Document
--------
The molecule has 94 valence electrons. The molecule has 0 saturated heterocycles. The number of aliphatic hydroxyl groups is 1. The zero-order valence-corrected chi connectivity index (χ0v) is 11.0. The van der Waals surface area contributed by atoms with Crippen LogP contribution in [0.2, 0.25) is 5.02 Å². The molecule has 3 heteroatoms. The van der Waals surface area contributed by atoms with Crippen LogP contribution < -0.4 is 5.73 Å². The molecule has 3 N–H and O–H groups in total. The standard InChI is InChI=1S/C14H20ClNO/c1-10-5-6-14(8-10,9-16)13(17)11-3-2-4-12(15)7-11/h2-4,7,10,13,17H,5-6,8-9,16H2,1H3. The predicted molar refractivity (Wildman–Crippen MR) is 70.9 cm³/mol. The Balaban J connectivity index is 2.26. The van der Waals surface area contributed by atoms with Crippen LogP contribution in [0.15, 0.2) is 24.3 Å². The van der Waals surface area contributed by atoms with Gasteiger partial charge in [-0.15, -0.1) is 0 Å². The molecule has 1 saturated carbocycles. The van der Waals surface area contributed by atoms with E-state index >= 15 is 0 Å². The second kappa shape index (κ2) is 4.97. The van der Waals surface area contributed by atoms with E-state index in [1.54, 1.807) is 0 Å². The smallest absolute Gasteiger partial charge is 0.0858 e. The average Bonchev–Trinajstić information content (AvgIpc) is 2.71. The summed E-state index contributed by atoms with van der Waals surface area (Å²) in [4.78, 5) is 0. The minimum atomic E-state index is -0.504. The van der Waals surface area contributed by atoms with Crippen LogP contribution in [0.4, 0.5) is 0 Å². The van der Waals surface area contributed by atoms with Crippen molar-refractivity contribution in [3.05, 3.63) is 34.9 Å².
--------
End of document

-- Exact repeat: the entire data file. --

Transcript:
The molecule has 94 valence electrons. The molecule has 0 saturated heterocycles. The number of aliphatic hydroxyl groups is 1. The zero-order valence-corrected chi connectivity index (χ0v) is 11.0. The van der Waals surface area contributed by atoms with Crippen LogP contribution in [0.2, 0.25) is 5.02 Å². The molecule has 3 heteroatoms. The van der Waals surface area contributed by atoms with Crippen LogP contribution < -0.4 is 5.73 Å². The molecule has 3 N–H and O–H groups in total. The standard InChI is InChI=1S/C14H20ClNO/c1-10-5-6-14(8-10,9-16)13(17)11-3-2-4-12(15)7-11/h2-4,7,10,13,17H,5-6,8-9,16H2,1H3. The predicted molar refractivity (Wildman–Crippen MR) is 70.9 cm³/mol. The Balaban J connectivity index is 2.26. The van der Waals surface area contributed by atoms with Crippen LogP contribution in [0.15, 0.2) is 24.3 Å². The van der Waals surface area contributed by atoms with Gasteiger partial charge in [-0.15, -0.1) is 0 Å². The molecule has 1 saturated carbocycles. The van der Waals surface area contributed by atoms with E-state index >= 15 is 0 Å². The second kappa shape index (κ2) is 4.97. The van der Waals surface area contributed by atoms with E-state index in [1.54, 1.807) is 0 Å². The smallest absolute Gasteiger partial charge is 0.0858 e. The average Bonchev–Trinajstić information content (AvgIpc) is 2.71. The summed E-state index contributed by atoms with van der Waals surface area (Å²) in [4.78, 5) is 0. The minimum atomic E-state index is -0.504. The van der Waals surface area contributed by atoms with Crippen LogP contribution in [0.4, 0.5) is 0 Å². The van der Waals surface area contributed by atoms with Crippen molar-refractivity contribution in [3.05, 3.63) is 34.9 Å².